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A Candidate Anti-HIV-1 Integrase Inhibitor from Betula alnoides

Walailak Frontier 17, May 2019


A Candidate Anti-HIV-1 Integrase Inhibitor from Betula alnoides


Human immunodeficiency virus (HIV) infection is one of the most worldwide health crisis and remains a serious public problem because it is one of the major causes of death in the world. Integrase (IN) is a key enzyme involved in the replication of HIV life cycle. Currently, only three IN inhibitors, i.e., raltegravir, elvitegravir and dolutegravir, have been approved by the FDA. However, these drugs have limited clinical benefit because long-term treatments may lead to the emergence of drug resistance and side effects. Therefore, finding agents from natural products is an alternative approach for novel HIV-1 inhibitors with high selectivity and low toxicity.

Betula alnoides (Betulaceae family) is locally known in Thai as “Khamlang suea khrong”, a medicinal plant in Thai traditional longevity preparations. Pentacyclic triterpenoid compounds were purified from the stems of this plant by chromatographic techniques. They were identified as three lupane-type compounds, betulinic acid, betulin and lupeol along with one oleanane-type compound, oleanolic acid and one ursane-type compound, ursolic acid (Figure 1). Betulin is the most potent anti-HIV-1 IN activity with an IC50 value of 17.7 µM. Betulinic acid showed good inhibition of HIV-1 IN with an IC50 value of 24.8 µM. However, oleanolic acid and ursolic acid showed moderate activity with IC50 values of 30.3 and 35.0 µM, respectively, whereas lupeol was inactive against HIV-1 IN.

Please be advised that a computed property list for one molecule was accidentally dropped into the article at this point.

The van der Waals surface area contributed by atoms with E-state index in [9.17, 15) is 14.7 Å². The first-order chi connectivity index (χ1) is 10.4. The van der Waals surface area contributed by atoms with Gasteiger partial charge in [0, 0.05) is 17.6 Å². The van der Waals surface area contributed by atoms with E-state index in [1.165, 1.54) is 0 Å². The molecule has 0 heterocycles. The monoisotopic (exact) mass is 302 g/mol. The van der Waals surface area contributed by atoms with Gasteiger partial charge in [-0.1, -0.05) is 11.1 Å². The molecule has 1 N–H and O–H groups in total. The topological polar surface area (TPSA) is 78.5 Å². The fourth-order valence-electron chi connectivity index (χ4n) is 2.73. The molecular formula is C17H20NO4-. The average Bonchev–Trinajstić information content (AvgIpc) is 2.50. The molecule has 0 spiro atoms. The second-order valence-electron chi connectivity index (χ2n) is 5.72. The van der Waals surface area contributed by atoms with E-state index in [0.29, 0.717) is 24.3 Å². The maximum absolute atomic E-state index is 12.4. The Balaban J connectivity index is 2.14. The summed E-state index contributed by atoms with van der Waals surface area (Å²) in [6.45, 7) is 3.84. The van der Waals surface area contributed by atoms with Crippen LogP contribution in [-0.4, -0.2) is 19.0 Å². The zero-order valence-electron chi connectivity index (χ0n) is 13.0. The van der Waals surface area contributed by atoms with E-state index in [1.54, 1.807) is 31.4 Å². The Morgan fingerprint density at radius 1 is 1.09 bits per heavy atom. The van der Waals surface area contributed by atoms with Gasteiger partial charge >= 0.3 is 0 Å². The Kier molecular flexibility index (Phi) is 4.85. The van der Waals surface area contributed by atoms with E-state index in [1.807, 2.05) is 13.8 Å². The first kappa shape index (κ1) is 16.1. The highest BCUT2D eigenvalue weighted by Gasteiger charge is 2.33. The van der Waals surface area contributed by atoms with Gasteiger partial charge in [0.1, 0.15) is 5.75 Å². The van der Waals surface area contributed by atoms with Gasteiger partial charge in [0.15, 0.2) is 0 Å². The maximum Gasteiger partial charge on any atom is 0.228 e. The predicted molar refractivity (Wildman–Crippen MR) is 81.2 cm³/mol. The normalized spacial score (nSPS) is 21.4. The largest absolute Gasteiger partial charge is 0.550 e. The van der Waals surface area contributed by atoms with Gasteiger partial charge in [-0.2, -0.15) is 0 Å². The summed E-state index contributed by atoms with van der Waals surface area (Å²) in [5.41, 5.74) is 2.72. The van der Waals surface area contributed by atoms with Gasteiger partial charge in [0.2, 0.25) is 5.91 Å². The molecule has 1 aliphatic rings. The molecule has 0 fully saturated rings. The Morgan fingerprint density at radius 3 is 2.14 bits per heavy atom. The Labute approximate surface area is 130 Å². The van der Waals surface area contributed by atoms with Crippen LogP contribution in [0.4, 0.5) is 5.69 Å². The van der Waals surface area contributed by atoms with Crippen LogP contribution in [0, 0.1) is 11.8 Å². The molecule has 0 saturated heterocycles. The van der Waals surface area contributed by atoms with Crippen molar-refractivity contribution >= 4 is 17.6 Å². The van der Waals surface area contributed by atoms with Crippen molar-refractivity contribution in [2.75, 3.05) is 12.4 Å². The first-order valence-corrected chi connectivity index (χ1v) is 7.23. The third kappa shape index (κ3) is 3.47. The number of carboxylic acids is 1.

Potential interactions of compounds with IN active sites revealed that betulin which possessed the most potent activity, it also exhibited  the best binding affinity for the IN enzyme in terms of low binding energy (-5.75 kcal/mol), indicating that it strongly interacted with IN. Hydroxyl groups are a potential functional group. It interacted with Asp64, a residue participating in 3'-processing, and Thr66, His67 and Lys159, residues participating in strand transfer reactions of the integration process (Figure 2). The result underlined the anti-HIV-1 IN activity of active compounds resulted from interference with the integration process at the IN active site. This finding is the first report of the anti-HIV-1 IN activity of compounds from B. alnoides. In particular, this research provides additional scientific support for the use this plant in traditional medicine for the treatment of HIV patients. The structural models of the interactions at IN active site may be a useful guidance for further structure based drug design and development of more effective HIV-1 IN inhibitors.

Figure 1: The structures of compounds isolated from B. alnoides

Figure 2: Molecular docking of betulin (2) with HIV-1 IN. The green ribbon model shows the backbone of the HIV-1 IN catalytic domain with all interacting amino acid residues shown as stick models and colored by heteroatoms. H-bond interactions are shown as red dashed lines and represent bond length in angstroms (Å). Mg2+ ions are shown as magenta balls. 



  • Prapaporn Chaniad, Teeratad Sudsai, Abdi Wira Septama, Arnon Chukaew, Supinya Tewtrakul. Evaluation of Anti-HIV-1 Integrase and Anti-inflammatory Activities of Compounds from Betula alnoides Buch-Ham, Advances in Pharmacological Sciences, Volume 2019, Article ID 2573965, 11 pages

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